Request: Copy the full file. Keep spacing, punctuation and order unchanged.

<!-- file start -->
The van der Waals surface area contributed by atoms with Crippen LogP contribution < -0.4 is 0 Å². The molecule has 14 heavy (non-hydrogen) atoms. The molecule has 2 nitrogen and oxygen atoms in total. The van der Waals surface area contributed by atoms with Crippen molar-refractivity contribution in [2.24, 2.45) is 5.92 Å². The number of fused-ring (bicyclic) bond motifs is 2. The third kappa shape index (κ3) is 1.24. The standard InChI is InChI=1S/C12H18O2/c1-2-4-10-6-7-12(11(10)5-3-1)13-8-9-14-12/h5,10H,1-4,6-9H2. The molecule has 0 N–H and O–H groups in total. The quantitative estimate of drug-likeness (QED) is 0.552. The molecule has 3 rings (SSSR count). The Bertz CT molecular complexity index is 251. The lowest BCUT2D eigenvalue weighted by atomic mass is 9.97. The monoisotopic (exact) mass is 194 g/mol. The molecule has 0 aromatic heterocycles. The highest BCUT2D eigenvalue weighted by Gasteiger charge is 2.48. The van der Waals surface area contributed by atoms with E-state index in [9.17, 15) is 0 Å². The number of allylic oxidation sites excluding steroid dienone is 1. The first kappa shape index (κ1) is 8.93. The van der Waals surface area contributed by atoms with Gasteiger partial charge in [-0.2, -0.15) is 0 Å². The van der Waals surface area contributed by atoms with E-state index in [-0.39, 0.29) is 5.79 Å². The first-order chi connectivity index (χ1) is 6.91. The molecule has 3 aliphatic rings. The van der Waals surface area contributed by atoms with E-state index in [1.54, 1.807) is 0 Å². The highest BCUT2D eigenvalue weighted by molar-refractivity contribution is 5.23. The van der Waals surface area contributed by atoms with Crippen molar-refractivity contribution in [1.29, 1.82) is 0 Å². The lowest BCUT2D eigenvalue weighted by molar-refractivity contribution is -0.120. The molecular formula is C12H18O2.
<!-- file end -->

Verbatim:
The van der Waals surface area contributed by atoms with Crippen LogP contribution < -0.4 is 0 Å². The molecule has 14 heavy (non-hydrogen) atoms. The molecule has 2 nitrogen and oxygen atoms in total. The van der Waals surface area contributed by atoms with Crippen molar-refractivity contribution in [2.24, 2.45) is 5.92 Å². The number of fused-ring (bicyclic) bond motifs is 2. The third kappa shape index (κ3) is 1.24. The standard InChI is InChI=1S/C12H18O2/c1-2-4-10-6-7-12(11(10)5-3-1)13-8-9-14-12/h5,10H,1-4,6-9H2. The molecule has 0 N–H and O–H groups in total. The quantitative estimate of drug-likeness (QED) is 0.552. The molecule has 3 rings (SSSR count). The Bertz CT molecular complexity index is 251. The lowest BCUT2D eigenvalue weighted by atomic mass is 9.97. The monoisotopic (exact) mass is 194 g/mol. The molecule has 0 aromatic heterocycles. The highest BCUT2D eigenvalue weighted by Gasteiger charge is 2.48. The van der Waals surface area contributed by atoms with E-state index in [9.17, 15) is 0 Å². The number of allylic oxidation sites excluding steroid dienone is 1. The first kappa shape index (κ1) is 8.93. The van der Waals surface area contributed by atoms with Gasteiger partial charge in [-0.2, -0.15) is 0 Å². The van der Waals surface area contributed by atoms with E-state index in [-0.39, 0.29) is 5.79 Å². The first-order chi connectivity index (χ1) is 6.91. The molecule has 3 aliphatic rings. The van der Waals surface area contributed by atoms with E-state index in [1.54, 1.807) is 0 Å². The highest BCUT2D eigenvalue weighted by molar-refractivity contribution is 5.23. The van der Waals surface area contributed by atoms with Crippen molar-refractivity contribution in [1.29, 1.82) is 0 Å². The lowest BCUT2D eigenvalue weighted by molar-refractivity contribution is -0.120. The molecular formula is C12H18O2.